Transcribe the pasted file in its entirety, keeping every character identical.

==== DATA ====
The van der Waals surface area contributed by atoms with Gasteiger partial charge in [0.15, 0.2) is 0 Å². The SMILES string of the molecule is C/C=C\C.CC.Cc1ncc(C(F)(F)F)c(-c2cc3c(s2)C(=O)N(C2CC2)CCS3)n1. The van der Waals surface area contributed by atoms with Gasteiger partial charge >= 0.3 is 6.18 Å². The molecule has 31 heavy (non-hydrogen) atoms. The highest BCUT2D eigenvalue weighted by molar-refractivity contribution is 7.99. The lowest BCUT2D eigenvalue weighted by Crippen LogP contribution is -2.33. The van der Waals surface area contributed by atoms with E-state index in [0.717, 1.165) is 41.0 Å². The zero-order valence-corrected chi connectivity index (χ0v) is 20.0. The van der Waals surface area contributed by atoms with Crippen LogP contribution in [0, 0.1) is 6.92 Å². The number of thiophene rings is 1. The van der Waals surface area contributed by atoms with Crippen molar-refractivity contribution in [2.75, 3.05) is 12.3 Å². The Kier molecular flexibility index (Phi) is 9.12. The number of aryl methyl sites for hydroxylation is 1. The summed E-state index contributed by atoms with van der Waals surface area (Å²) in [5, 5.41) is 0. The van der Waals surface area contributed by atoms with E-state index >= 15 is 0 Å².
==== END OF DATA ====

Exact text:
The van der Waals surface area contributed by atoms with Gasteiger partial charge in [0.15, 0.2) is 0 Å². The SMILES string of the molecule is C/C=C\C.CC.Cc1ncc(C(F)(F)F)c(-c2cc3c(s2)C(=O)N(C2CC2)CCS3)n1. The van der Waals surface area contributed by atoms with Gasteiger partial charge >= 0.3 is 6.18 Å². The molecule has 31 heavy (non-hydrogen) atoms. The highest BCUT2D eigenvalue weighted by molar-refractivity contribution is 7.99. The lowest BCUT2D eigenvalue weighted by Crippen LogP contribution is -2.33. The van der Waals surface area contributed by atoms with E-state index in [0.717, 1.165) is 41.0 Å². The zero-order valence-corrected chi connectivity index (χ0v) is 20.0. The van der Waals surface area contributed by atoms with Crippen LogP contribution in [0, 0.1) is 6.92 Å². The number of thiophene rings is 1. The van der Waals surface area contributed by atoms with Crippen molar-refractivity contribution in [2.75, 3.05) is 12.3 Å². The Kier molecular flexibility index (Phi) is 9.12. The number of aryl methyl sites for hydroxylation is 1. The summed E-state index contributed by atoms with van der Waals surface area (Å²) in [5, 5.41) is 0. The van der Waals surface area contributed by atoms with E-state index >= 15 is 0 Å².